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Austrian abbey was originally a baroque castle

By Catholic Online
April 4th, 2011
Catholic Online (

Found on the bank of the Danube River between Salzburg and Vienna, Melk Abbey emerges crowned by towers and resplendent in a golden hue. It goes against the grain of what is popularly thought of as an abbey, a place of monastic living and quiet. In stark contrast, Melk Abbey stands crowned by towers and resplendent in a golden hue.

LOS ANGELES, CA (Catholic Online) - The impressive Baroque ensemble at Melk was built in 1702-1736 by architect Jakob Prandtauer. The abbey is blessed with magnificent frescoes by Johann Michael Rottmayr and the abbey's library contains countless medieval manuscripts.

The monastic community of Melk is over 900 years old. Black-robed Benedictine monks still stroll among the marble sculptures and frescoed walls. It is now also a prestigious coed monastery school with more than 700 students.

Melk has played an important role in the Danube region since Roman times, appearing in the German epic poem "Nibelungenlied," in which it is called "Medelike." The rock-strewn bluff where the abbey now stands was the seat of the Babenbergs, who ruled Austria from 976 until the Hapsburgs took over.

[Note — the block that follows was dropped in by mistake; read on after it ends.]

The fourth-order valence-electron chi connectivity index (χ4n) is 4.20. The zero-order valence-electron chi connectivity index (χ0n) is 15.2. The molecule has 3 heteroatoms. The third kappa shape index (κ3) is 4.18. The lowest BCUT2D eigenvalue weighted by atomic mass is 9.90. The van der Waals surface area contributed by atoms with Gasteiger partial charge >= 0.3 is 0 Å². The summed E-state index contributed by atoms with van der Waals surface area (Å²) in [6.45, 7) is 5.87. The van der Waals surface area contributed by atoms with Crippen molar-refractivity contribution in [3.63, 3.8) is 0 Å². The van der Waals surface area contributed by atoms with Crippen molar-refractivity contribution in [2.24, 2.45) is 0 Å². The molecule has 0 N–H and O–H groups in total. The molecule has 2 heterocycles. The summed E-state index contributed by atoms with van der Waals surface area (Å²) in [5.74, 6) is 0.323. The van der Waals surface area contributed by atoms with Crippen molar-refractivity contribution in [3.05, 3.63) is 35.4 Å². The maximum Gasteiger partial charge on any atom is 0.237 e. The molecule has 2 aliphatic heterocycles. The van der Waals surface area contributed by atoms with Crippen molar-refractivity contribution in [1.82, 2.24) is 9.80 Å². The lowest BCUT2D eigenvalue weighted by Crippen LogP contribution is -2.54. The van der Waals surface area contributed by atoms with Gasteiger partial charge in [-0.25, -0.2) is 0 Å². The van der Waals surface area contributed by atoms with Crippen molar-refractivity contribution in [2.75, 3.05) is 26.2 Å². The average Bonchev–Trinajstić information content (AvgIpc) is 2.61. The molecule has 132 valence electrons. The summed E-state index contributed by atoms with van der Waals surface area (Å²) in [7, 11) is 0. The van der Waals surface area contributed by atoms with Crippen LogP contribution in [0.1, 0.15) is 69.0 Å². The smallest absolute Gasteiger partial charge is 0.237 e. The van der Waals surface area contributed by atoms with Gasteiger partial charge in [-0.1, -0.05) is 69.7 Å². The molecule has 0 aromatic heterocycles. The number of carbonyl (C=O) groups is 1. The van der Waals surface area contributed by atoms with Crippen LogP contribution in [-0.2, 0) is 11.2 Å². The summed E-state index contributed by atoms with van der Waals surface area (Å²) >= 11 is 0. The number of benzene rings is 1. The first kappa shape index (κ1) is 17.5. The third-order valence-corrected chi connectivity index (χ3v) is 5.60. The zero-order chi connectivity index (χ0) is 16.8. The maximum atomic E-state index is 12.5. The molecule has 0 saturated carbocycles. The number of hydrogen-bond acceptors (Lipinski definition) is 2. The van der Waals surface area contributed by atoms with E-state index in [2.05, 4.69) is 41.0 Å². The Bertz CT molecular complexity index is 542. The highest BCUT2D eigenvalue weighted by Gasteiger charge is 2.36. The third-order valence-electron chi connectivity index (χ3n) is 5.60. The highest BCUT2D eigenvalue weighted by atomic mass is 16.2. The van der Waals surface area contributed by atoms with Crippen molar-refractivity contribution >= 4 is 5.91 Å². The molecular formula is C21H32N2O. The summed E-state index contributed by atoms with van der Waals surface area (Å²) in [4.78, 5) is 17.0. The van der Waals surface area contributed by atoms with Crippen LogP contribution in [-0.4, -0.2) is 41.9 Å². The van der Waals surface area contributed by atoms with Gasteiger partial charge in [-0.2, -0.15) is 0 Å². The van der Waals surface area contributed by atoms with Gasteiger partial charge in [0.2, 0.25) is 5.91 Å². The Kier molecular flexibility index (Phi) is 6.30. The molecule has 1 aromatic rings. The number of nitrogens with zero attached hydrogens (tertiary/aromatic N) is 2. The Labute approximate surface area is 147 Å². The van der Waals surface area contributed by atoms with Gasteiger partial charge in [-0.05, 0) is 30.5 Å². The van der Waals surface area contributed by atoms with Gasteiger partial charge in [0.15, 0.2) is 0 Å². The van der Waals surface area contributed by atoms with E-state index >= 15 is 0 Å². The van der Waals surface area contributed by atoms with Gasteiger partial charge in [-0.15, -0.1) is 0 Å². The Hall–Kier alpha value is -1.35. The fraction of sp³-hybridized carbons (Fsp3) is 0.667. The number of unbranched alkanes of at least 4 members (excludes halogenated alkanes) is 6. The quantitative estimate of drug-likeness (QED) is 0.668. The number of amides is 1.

In the 11th century, Leopold II of Babenberg presented the palace at Melk to Benedictine monks, who turned it into an abbey. The abbey swiftly became a center of learning and culture and spread throughout Austria, as reflected in Umberto Eco's popular novel "The Name of the Rose". Eco researched his novel in the abbey's library.

Melk Abbey suffered damaged during the Reformation and the 1683 Turkish invasion, but it was spared direct attack when the Ottoman armies were halted outside Vienna. Reconstruction of the abbey began in 1702 in full Baroque style and was completed in 1736. The abbey church was damaged by fire in 1947, but is now almost completely restored.

Visitors to the Melk Abbey agree that the highlight of the trip is certainly the Stiftskirche (Abbey Church). The church has an astonishing number of windows and is richly embellished with marble and frescoes by Johann Michael Rottmayr with help from Troger.

There are fine views of the river from the abbey's terrace, which Napoleon probably used as a lookout when he used Melk as his headquarters for his campaign against Austria.

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